A cyberspace convention
23 June 2017 |
At the RSA conference in February, Brad Smith, president of Microsoft, made a somewhat unusual suggestion.
Smith said that cyberspace needs a digital version of the fourth Geneva Convention which protects civilians in times of wear.
“Just as the Fourth Geneva Convention has long protected civilians in times of war,” Smith wrote in his blog, “we now need a Digital Geneva Convention that will commit governments to protecting civilians from nation-state attacks in times of peace.”
“What would make anyone think that a digital version of the fourth Geneva Convention would work any better than the real thing?”
“And just as the Fourth Geneva Convention recognised that the protection of civilians required the active involvement of the Red Cross, protection against nation-state cyberattacks requires the active assistance of technology companies. The tech sector plays a unique role as the internet’s first responders, and we therefore should commit ourselves to collective action that will make the internet a safer place, affirming a role as a neutral Digital Switzerland that assists customers everywhere and retains the world’s trust.”
At the recent Data Summit in Dublin, Microsoft hosted a roundtable discussion on the matter amid the presentations around data protection, privacy, regulation and innovation. As the session was carried out under Chatham House rules, suffice to say that present were data security experts from Microsoft, journalists, analysts and summit attendees who had been invited to join.
The proposal, adding to what is outlined above, is that states would sign up to a legally binding agreement under international law that would ensure that governments, or their proxies, adhere to a set of rules for cyberwarfare, and the use of cyberweapons in peace time.
States would undertake not to attack critical infrastructure, would not require backdoors in software or hardware, and would not interfere with private sector mitigation of cyberattacks.
Private sector organisations would also adhere to this, and Microsoft has already stated its policy of being “100% defensive and 0% offensive” when it comes to cyberweapons and cyberwarfare.
Figures were provided to give context to the discussion. According to a UN group of governmental experts on cybersecurity, more than 30 countries have developed cyberweapons, with more having developed defensive capabilities. By 2020, Gartner expects businesses worldwide to be spending more than $100 billion on cybersecurity.
A RAND Corporation study was cited that suggests any such convention would require a body to be set up to determine attribution of cyberattacks, which should be funded publicly but staffed privately by private sector companies.
There would be a Vulnerability Equities Process (VEP), similar to that in operation by the US government, which would determine whether to withhold or disclose information about computer software security vulnerabilities. Under the VEP, it would be evaluated whether to disclose a vulnerability obtained or discovered—so that the software developer has a chance to fix the problem—or to withhold the information to use it for purposes including law enforcement, intelligence gathering, and exploitation.
The international body for attribution would work on a model similar to the International Atomic Energy Agency (IAEA), it has been suggested.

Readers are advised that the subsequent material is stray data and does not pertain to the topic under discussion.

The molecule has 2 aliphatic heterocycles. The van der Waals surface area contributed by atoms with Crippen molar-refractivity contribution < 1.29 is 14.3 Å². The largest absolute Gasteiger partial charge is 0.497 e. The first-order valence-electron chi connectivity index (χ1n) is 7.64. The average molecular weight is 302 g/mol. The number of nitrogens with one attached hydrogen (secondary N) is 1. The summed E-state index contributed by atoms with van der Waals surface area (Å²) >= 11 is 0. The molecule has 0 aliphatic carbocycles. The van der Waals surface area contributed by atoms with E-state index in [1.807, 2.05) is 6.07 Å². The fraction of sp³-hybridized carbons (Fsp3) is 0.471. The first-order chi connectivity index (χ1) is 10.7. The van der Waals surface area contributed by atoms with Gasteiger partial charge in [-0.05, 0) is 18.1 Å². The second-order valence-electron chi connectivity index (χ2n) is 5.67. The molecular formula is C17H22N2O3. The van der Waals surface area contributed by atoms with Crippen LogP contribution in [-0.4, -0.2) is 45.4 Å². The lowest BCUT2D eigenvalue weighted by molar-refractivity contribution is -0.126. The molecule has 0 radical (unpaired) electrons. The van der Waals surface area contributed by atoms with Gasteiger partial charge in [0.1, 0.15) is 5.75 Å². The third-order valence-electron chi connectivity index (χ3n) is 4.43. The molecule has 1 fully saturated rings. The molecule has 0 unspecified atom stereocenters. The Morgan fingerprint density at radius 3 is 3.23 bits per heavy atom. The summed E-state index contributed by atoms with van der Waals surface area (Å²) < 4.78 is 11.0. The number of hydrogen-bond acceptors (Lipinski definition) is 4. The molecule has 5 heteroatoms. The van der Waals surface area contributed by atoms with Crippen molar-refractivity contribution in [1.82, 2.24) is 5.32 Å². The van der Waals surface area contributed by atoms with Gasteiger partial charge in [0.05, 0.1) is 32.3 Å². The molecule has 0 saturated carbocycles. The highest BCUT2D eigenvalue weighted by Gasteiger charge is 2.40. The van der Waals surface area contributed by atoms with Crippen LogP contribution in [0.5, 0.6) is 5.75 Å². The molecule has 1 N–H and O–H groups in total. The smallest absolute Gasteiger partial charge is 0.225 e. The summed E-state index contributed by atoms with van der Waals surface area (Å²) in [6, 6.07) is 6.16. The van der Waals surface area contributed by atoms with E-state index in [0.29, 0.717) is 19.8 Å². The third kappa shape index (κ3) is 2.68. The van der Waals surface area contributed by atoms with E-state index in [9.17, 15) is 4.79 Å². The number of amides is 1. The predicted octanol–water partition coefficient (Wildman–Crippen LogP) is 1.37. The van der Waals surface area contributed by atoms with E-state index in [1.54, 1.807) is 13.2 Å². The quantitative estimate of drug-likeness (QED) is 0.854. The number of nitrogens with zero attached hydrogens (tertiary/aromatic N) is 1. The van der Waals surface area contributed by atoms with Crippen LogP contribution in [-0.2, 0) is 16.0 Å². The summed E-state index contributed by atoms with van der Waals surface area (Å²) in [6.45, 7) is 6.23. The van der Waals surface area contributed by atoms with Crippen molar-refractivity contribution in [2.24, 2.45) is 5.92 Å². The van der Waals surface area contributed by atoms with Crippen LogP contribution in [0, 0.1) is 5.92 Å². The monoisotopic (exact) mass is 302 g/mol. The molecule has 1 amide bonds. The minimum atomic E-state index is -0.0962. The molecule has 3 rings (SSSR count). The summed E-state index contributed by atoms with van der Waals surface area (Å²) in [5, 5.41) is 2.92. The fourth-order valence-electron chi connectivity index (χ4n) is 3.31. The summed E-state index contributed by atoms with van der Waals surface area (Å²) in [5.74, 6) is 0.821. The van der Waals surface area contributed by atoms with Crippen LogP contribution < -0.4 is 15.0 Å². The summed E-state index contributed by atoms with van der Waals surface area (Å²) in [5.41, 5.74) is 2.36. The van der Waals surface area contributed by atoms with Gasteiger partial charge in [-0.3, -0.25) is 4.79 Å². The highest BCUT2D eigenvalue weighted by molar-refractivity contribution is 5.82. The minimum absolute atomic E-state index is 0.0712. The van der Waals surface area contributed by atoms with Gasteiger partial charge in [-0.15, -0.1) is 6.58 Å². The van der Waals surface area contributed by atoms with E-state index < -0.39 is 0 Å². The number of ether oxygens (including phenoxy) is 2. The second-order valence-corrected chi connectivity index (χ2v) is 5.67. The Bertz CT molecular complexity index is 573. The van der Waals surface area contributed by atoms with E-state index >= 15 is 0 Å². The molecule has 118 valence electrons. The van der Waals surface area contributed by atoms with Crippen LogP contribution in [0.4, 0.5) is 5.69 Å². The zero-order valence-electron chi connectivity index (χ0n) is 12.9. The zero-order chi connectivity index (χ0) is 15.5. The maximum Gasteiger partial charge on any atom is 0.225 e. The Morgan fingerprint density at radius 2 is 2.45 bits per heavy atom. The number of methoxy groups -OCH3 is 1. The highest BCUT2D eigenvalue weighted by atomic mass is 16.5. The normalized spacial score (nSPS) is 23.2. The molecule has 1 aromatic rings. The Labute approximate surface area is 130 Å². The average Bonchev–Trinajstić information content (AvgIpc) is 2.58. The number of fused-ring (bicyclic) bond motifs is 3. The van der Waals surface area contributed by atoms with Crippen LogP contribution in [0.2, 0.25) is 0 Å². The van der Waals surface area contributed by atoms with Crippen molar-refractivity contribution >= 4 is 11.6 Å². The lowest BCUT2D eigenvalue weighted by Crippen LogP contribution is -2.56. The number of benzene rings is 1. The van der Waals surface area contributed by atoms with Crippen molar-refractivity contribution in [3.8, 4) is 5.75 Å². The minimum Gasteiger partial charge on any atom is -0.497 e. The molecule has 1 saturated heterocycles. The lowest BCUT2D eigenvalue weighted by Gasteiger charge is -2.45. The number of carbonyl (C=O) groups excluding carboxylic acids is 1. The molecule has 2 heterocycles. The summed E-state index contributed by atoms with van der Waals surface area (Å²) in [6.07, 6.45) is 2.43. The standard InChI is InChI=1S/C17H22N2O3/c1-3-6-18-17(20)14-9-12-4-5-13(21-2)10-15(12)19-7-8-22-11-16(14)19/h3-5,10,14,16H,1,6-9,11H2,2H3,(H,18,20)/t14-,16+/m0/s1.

The debate around the table went back and forth as to how all of this might work in principle, as well as practice, but the entire discussion came back to one fundamental point: the Geneva Convention is flouted at will or completely ignored even by supposedly civilised nations. From Srebrenica to Rwanda, Syria to North Korea and now Turkey and Yemen, appalling atrocities have been committed, often unpunished.
Even the United States itself has a poor record in this respect, as it circumvents such things with labels such as “unlawful combatants” to deny rights and treatments set out in these charters.
So, the question was asked, what would make anyone think that a digital version of the fourth Geneva Convention would work any better than the real thing?
The overall consensus was no—there is no reason to believe that a digital Geneva Convention would be any more adhered to than its spacetime counterpart, but it would do good and be of benefit.
It would, it was argued, show up regular violators against whom the bloc of observant nations could make sanctions and other punitive measures. As well, of course, as investigating actions to identify individuals for punishment who could be brought to The Hague for trial.
For my part, I am deeply sceptical of such a proposal.
To my mind, an international body to deal with cyberattack attribution would only work as a UN body, and should be funded by the public and private sector. It should be staffed with people of relevant skills, irrespective of their employment status, and they should be seconded for specific periods.
This body, like the IAEA, should have powers to investigate without hindrance and with the expectation of full cooperation from nation states and their proxies. The findings of the body should be of a sufficient level to allow them to be used in evidence in court, and supporting the work of the UN Security Council.
Only then could the use of cyberweapons be recognised, documented and punished, if need be, on the international stage. And they will be used, increasingly, in the future.